Scoring an Ordered List

My 7th graders have a question on their exam that asks them to put eight numbers (integers and fractions) in order of their distance from 0 on the number line, starting with the smallest distance.

These types of questions are tricky for me to grade, and because there are eight numbers in this sequence, the task of grading it fairly suddenly becomes thorny and irksome.

Let’s change the question to this:

Put these numbers in order from least to greatest: 5, 7, 2, 3, 1, 4, 6, 8

The correct order is 1, 2, 3, 4, 5, 6, 7, 8 (you’re welcome) — for a possible score of 8 points. How many points would this response earn?

1,  2,  4,  5,  3,  7,  8,  6

So, only the first two numbers — 1 and 2 — are placed correctly. Is the score just 2 out of 8 then? But I want to give some credit to 4 and 5 being next to each other, likewise with 7 and 8.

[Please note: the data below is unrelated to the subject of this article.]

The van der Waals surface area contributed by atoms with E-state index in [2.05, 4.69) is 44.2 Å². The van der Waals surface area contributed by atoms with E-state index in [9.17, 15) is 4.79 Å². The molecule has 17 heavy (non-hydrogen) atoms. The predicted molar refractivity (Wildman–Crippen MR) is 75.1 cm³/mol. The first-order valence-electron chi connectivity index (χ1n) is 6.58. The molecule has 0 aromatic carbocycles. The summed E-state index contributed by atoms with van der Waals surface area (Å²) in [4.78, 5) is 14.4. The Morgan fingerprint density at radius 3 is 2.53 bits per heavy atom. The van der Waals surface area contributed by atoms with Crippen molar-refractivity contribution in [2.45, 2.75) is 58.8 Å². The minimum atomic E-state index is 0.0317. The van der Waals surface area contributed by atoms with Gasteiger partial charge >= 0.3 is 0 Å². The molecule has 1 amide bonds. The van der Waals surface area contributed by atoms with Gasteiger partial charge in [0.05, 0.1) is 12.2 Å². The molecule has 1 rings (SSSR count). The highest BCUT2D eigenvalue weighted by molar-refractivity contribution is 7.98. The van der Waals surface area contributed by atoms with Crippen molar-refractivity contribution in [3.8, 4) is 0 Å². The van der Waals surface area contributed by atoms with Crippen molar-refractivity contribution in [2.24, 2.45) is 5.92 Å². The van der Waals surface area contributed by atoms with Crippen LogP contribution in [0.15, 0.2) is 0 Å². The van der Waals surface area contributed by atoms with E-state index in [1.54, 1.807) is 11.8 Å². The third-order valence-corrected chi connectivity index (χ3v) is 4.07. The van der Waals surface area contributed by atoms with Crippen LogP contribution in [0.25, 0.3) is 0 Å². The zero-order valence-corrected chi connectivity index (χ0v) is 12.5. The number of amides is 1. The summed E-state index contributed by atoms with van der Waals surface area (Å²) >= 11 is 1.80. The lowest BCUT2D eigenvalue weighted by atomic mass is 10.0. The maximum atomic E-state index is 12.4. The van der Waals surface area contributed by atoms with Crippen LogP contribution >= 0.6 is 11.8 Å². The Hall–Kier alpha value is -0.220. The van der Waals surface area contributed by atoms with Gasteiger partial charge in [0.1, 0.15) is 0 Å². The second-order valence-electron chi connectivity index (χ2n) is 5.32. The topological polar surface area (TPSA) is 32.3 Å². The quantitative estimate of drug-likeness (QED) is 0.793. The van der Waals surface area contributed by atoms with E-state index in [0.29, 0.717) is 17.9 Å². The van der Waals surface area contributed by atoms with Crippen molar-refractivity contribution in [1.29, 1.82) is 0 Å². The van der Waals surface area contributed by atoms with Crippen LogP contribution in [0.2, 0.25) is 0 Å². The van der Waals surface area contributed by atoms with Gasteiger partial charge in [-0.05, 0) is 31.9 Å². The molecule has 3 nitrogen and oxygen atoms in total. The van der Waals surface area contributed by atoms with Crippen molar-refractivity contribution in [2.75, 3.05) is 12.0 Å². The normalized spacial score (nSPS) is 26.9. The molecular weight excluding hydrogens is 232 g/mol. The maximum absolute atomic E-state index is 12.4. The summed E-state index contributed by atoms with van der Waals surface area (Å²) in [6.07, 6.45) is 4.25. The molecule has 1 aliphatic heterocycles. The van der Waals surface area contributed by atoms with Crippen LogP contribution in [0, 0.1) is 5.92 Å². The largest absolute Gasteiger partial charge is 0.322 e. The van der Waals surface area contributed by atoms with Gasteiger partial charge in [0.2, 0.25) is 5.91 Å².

I’ve tried to come up with some metrics to score this, and then I would want to apply the same metrics to different sequences to see if any would break my invisible “fairness” barometer. For example, whatever score I came up with for the above sequence, I think the below sequence should get a lower score because the 7 and 8 are farther upstream than they should be.

Anyway, I have some ideas. The above two sets are Sets A and B below.

I wonder if there’s a way to score an ordered list that half of us math teachers can agree upon. I’d like for my students to think about this too. Meanwhile, here is a spreadsheet with my scores if you’d like to take a look and play along. Just enter your name in row 1 (and link your name to your Twitter, if you want) and the scores you’d assign to these sets.

[02/01/18: @MrHonner had a similar question over 4 years ago: Order These Things From Least to Greatest.)

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